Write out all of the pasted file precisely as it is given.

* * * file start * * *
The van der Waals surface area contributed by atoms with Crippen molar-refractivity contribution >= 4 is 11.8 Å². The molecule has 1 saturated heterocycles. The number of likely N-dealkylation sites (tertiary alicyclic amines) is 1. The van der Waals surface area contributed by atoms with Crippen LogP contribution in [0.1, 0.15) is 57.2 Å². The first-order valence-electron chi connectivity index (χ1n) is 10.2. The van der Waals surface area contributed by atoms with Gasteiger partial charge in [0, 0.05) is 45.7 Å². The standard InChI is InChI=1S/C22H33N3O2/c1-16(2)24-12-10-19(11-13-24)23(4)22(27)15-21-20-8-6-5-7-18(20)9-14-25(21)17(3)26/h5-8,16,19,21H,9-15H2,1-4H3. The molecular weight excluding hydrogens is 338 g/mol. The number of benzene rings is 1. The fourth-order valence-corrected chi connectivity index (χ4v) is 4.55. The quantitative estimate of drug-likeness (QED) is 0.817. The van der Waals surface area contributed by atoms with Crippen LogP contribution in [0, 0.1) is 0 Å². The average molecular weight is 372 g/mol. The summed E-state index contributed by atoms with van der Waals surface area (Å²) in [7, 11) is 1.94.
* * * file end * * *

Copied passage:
The van der Waals surface area contributed by atoms with Crippen molar-refractivity contribution >= 4 is 11.8 Å². The molecule has 1 saturated heterocycles. The number of likely N-dealkylation sites (tertiary alicyclic amines) is 1. The van der Waals surface area contributed by atoms with Crippen LogP contribution in [0.1, 0.15) is 57.2 Å². The first-order valence-electron chi connectivity index (χ1n) is 10.2. The van der Waals surface area contributed by atoms with Gasteiger partial charge in [0, 0.05) is 45.7 Å². The standard InChI is InChI=1S/C22H33N3O2/c1-16(2)24-12-10-19(11-13-24)23(4)22(27)15-21-20-8-6-5-7-18(20)9-14-25(21)17(3)26/h5-8,16,19,21H,9-15H2,1-4H3. The molecular weight excluding hydrogens is 338 g/mol. The number of benzene rings is 1. The fourth-order valence-corrected chi connectivity index (χ4v) is 4.55. The quantitative estimate of drug-likeness (QED) is 0.817. The van der Waals surface area contributed by atoms with Crippen LogP contribution in [0, 0.1) is 0 Å². The average molecular weight is 372 g/mol. The summed E-state index contributed by atoms with van der Waals surface area (Å²) in [7, 11) is 1.94.